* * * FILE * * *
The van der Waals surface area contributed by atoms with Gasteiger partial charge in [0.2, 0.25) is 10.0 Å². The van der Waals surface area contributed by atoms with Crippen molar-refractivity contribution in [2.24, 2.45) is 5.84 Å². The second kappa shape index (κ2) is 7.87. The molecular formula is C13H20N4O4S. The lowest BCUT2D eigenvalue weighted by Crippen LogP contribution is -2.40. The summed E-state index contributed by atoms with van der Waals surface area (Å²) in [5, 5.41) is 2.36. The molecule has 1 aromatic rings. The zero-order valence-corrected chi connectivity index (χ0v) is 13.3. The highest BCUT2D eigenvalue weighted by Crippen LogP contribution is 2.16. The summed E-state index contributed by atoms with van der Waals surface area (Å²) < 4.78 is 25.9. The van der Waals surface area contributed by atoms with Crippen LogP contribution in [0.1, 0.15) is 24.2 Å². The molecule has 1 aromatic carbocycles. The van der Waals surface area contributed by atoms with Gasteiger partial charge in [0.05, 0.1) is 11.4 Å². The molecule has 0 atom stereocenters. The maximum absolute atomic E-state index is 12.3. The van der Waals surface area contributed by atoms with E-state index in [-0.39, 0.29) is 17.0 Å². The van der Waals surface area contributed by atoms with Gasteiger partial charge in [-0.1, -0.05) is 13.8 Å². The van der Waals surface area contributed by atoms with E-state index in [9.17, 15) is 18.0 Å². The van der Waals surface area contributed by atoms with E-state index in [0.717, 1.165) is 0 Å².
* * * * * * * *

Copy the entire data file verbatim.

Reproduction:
The van der Waals surface area contributed by atoms with Gasteiger partial charge in [0.2, 0.25) is 10.0 Å². The van der Waals surface area contributed by atoms with Crippen molar-refractivity contribution in [2.24, 2.45) is 5.84 Å². The second kappa shape index (κ2) is 7.87. The molecular formula is C13H20N4O4S. The lowest BCUT2D eigenvalue weighted by Crippen LogP contribution is -2.40. The summed E-state index contributed by atoms with van der Waals surface area (Å²) in [5, 5.41) is 2.36. The molecule has 1 aromatic rings. The zero-order valence-corrected chi connectivity index (χ0v) is 13.3. The highest BCUT2D eigenvalue weighted by Crippen LogP contribution is 2.16. The summed E-state index contributed by atoms with van der Waals surface area (Å²) < 4.78 is 25.9. The van der Waals surface area contributed by atoms with Crippen LogP contribution in [0.1, 0.15) is 24.2 Å². The molecule has 1 aromatic carbocycles. The van der Waals surface area contributed by atoms with Gasteiger partial charge in [0.05, 0.1) is 11.4 Å². The molecule has 0 atom stereocenters. The maximum absolute atomic E-state index is 12.3. The van der Waals surface area contributed by atoms with E-state index in [-0.39, 0.29) is 17.0 Å². The van der Waals surface area contributed by atoms with Gasteiger partial charge in [-0.1, -0.05) is 13.8 Å². The van der Waals surface area contributed by atoms with E-state index in [9.17, 15) is 18.0 Å². The van der Waals surface area contributed by atoms with E-state index in [0.717, 1.165) is 0 Å².